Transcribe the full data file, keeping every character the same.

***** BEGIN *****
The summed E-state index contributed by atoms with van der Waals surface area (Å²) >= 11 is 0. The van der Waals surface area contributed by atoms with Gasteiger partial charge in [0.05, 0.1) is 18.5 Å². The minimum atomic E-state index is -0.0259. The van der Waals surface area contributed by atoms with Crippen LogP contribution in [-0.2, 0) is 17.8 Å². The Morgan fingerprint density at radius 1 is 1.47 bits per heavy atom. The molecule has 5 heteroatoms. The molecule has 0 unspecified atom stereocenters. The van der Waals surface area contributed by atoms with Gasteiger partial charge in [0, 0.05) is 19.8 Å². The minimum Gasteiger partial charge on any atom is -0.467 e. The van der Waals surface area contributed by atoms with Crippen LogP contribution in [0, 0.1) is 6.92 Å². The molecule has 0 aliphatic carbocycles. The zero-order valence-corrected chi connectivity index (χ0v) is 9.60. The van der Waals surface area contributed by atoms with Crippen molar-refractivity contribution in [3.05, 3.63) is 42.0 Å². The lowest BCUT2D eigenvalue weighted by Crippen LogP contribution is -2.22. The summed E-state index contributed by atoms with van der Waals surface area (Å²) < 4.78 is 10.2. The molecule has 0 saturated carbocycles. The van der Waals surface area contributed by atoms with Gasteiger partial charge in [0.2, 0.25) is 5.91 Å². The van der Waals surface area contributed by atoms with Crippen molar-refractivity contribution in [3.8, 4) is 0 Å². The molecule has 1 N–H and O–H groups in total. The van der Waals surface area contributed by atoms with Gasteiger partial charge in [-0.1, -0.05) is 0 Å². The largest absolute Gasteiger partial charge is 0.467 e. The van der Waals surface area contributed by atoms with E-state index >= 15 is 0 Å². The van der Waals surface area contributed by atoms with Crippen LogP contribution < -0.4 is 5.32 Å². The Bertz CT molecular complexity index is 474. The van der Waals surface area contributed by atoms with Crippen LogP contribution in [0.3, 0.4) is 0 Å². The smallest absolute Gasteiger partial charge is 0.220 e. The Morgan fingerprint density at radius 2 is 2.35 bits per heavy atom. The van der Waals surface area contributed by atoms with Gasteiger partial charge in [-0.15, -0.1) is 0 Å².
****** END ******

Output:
The summed E-state index contributed by atoms with van der Waals surface area (Å²) >= 11 is 0. The van der Waals surface area contributed by atoms with Gasteiger partial charge in [0.05, 0.1) is 18.5 Å². The minimum atomic E-state index is -0.0259. The van der Waals surface area contributed by atoms with Crippen LogP contribution in [-0.2, 0) is 17.8 Å². The Morgan fingerprint density at radius 1 is 1.47 bits per heavy atom. The molecule has 5 heteroatoms. The molecule has 0 unspecified atom stereocenters. The van der Waals surface area contributed by atoms with Gasteiger partial charge in [0, 0.05) is 19.8 Å². The minimum Gasteiger partial charge on any atom is -0.467 e. The van der Waals surface area contributed by atoms with Crippen LogP contribution in [0, 0.1) is 6.92 Å². The molecule has 0 aliphatic carbocycles. The zero-order valence-corrected chi connectivity index (χ0v) is 9.60. The van der Waals surface area contributed by atoms with Crippen molar-refractivity contribution in [3.05, 3.63) is 42.0 Å². The lowest BCUT2D eigenvalue weighted by Crippen LogP contribution is -2.22. The summed E-state index contributed by atoms with van der Waals surface area (Å²) < 4.78 is 10.2. The molecule has 0 saturated carbocycles. The van der Waals surface area contributed by atoms with Gasteiger partial charge in [0.2, 0.25) is 5.91 Å². The van der Waals surface area contributed by atoms with Crippen molar-refractivity contribution in [3.8, 4) is 0 Å². The molecule has 1 N–H and O–H groups in total. The van der Waals surface area contributed by atoms with Gasteiger partial charge in [-0.1, -0.05) is 0 Å². The largest absolute Gasteiger partial charge is 0.467 e. The van der Waals surface area contributed by atoms with E-state index >= 15 is 0 Å². The van der Waals surface area contributed by atoms with Crippen LogP contribution < -0.4 is 5.32 Å². The Bertz CT molecular complexity index is 474. The van der Waals surface area contributed by atoms with Crippen LogP contribution in [0.3, 0.4) is 0 Å². The smallest absolute Gasteiger partial charge is 0.220 e. The Morgan fingerprint density at radius 2 is 2.35 bits per heavy atom. The van der Waals surface area contributed by atoms with Gasteiger partial charge in [-0.15, -0.1) is 0 Å².